MRACHEK PARENT LETTER
We should all think of our school as a community. That community is harmed when some of its members intentionally hurt their peers. We all need to work together to make sure this doesn’t happen and that everyone feels safe. Teachers will intervene if they witness instances of student bullying, but there are fewer of them compared to the number of students in a school, and sometimes bullying occurs in places and at times when adults cannot easily observe it. That is why we encourage students to speak up and report what happened to them, or report what they’ve seen happen to someone else, and also to offer support—in whatever way is comfortable—to a student who has been mistreated.
We want to be clear that we do not want students to confront (“get in the face of”) a student who is mistreating them or a peer. This is for two reasons. First, our school rules do not allow physical or verbal violence against students for any reason, even if you feel retaliation (“getting back at the person”) is justified. If we respond to violence with violence, it just continues a vicious cycle of negative behavior. Second, sometimes aggressively confronting a student who is bullying can be embarrassing for the person being mistreated, and it may even make things worse for that person in the long run. Some alternatives to aggressive confrontation might be to say something like “Not cool” or to stand silently with the target as a show of support. Another option would be to support the mistreated student after the incident, perhaps helping that person report what happened.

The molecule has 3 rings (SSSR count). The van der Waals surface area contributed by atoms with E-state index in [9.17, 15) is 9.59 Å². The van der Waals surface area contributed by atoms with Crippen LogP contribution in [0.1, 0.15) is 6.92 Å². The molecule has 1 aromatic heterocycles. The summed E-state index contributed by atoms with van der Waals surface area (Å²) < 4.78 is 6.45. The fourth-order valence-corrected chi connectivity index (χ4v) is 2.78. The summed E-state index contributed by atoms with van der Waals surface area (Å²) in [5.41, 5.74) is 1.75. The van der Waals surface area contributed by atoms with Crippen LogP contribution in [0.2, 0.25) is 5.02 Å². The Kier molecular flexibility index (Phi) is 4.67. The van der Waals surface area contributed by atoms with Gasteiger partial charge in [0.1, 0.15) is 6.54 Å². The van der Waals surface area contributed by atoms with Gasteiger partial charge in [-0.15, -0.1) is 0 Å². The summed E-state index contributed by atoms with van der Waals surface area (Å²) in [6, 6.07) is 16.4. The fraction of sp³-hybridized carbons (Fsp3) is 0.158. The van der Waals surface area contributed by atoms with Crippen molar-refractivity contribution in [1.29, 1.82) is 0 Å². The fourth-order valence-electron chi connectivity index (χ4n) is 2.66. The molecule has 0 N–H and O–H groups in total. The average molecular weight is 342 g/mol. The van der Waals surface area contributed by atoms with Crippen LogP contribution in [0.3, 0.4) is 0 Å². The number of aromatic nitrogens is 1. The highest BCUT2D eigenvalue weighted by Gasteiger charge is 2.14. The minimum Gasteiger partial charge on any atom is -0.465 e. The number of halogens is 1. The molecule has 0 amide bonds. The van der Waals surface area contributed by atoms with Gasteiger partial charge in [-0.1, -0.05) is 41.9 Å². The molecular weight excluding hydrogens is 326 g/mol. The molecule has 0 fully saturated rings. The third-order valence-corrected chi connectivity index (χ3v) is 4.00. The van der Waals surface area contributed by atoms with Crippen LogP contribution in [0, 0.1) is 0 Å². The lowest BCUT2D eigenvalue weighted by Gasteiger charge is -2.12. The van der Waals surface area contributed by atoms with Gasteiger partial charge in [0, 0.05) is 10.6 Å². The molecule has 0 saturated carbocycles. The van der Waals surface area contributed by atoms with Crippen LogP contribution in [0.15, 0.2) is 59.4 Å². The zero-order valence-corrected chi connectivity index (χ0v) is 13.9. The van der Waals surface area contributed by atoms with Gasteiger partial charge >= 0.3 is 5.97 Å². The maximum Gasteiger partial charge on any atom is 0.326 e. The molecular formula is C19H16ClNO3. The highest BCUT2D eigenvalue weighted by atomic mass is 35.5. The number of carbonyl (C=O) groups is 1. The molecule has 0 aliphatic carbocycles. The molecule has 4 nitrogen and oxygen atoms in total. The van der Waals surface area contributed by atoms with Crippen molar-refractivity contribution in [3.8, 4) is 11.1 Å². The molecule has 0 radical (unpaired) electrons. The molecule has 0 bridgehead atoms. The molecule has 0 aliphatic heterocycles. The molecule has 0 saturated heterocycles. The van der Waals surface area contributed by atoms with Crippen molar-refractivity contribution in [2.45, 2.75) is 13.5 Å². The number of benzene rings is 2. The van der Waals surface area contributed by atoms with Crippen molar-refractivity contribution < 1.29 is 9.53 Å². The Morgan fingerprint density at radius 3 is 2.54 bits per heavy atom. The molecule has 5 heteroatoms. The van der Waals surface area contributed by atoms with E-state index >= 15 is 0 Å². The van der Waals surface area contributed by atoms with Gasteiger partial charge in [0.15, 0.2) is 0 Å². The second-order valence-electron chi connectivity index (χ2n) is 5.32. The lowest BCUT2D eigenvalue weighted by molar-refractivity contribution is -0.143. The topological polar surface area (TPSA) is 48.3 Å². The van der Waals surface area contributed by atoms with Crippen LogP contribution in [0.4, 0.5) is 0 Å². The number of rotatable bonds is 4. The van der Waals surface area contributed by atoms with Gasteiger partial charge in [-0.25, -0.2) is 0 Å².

So YES, report the incident and support the student who was mistreated. But NO, do not suggest that a student gets in a verbal or physical fight with a student who is displaying bullying behavior. (Refer to key school rules as applicable, e.g.,“That’s not okay” or “Keep your hands off.”)
We’d be glad to talk about some things we can all work on so that together, we feel safer as a community. We will make sure that everyone knows how to report a bullying incident. Also, if anyone wants to talk with us about something that has happened to their student or another person, or about any other concerns, we are more than happy to listen.